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Tuesday, August 20, 2019  Spokane, Washington  Est. May 19, 1883
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100 years ago in Spokane: Investigators raise doubts that strychnine death was suicide

The mystery surrounding the strychnine death of Rosa Kempf, 22, continued to baffle investigators, The Spokesman-Review reported on Dec. 25, 1918. The newspaper also reported that marriages declined in Spokane County in 1918 but were on the way up since World War I ended. The death of Allan C. Varnon on a World War I battlefield the same month the war ended also was noted. (Spokesman-Review archives)
The mystery surrounding the strychnine death of Rosa Kempf, 22, continued to baffle investigators, The Spokesman-Review reported on Dec. 25, 1918. The newspaper also reported that marriages declined in Spokane County in 1918 but were on the way up since World War I ended. The death of Allan C. Varnon on a World War I battlefield the same month the war ended also was noted. (Spokesman-Review archives)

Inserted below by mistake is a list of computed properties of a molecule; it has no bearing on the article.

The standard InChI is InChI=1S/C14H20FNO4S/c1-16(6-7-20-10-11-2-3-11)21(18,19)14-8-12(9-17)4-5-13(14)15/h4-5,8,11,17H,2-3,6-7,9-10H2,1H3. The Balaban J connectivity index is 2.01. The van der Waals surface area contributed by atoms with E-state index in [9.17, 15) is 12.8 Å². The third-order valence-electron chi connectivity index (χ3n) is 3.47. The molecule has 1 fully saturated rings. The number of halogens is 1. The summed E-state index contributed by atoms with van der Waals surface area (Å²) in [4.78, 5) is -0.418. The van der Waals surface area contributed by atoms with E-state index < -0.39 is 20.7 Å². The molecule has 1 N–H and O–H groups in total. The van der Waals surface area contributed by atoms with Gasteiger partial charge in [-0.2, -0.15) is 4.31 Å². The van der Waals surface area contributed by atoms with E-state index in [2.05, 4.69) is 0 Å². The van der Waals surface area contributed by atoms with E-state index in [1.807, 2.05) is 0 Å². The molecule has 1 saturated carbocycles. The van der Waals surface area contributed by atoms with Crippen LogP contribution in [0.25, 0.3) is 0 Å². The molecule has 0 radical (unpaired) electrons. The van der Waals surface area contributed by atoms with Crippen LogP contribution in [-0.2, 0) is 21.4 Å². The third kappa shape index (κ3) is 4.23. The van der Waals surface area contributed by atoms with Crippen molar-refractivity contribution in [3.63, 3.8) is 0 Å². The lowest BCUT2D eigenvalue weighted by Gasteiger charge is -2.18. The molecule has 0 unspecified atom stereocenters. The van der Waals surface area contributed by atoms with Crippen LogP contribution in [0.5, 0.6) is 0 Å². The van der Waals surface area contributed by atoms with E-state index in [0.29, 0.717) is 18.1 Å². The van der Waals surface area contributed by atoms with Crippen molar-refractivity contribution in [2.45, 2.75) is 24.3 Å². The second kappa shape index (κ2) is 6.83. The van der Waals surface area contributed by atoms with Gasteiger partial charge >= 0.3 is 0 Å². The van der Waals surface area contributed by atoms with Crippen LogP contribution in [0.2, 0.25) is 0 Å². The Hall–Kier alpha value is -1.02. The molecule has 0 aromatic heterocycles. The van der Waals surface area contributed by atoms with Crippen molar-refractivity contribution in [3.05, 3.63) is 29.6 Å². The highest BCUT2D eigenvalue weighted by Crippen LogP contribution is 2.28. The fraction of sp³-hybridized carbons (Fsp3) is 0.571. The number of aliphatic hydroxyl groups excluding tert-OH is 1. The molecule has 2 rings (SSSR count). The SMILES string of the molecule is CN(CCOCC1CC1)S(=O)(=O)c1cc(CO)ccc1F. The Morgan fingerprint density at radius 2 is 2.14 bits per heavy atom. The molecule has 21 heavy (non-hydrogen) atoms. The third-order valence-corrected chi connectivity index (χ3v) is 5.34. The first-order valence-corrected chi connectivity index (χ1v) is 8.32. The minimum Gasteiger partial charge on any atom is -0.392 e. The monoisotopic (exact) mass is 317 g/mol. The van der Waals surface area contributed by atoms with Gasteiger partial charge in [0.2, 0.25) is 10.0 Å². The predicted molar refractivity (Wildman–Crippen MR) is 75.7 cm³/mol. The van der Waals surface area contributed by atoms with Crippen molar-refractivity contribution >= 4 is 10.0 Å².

The mystery surrounding the strychnine death of Rosa Kempf, 22, continued to baffle investigators.

Several new developments raised new questions about whether it was murder or suicide. Would-be suitor William Delaney (now identified as H.M. Delaney) admitted that a letter found on his person after his arrest was not actually written by Kempf. It was a forgery, written by him.

In the letter, she supposedly begged him to come home to Spokane so they could get married. She also said she never wanted to see her sailor fiancé again and was going to send his ring back to him.

Delaney told police he wrote the letter because he was under flu quarantine in Idaho and wanted to submit it to authorities to show that he should be released to come to Spokane.

Meanwhile, another letter raised doubts about the detectives’ tentative conclusion that the death was a suicide. Her fiancé, Karl Reiniger, received a letter from her a few days before her death in which she expresses her love for him. She was looking forward to seeing him soon. It was signed, “From your loving Rose.”

Spokane’s commissioner of public safety said, “It does not read like one from a person with suicide in mind.”

The Spokane Daily Chronicle said that “sensational developments” of an unspecified variety were rumored within the next day or two.

From the flu beat: The Spanish flu epidemic was waning, but it continued to take a toll. Lois Major, 20, a mother of three small children, died at the city’s emergency influenza hospital.

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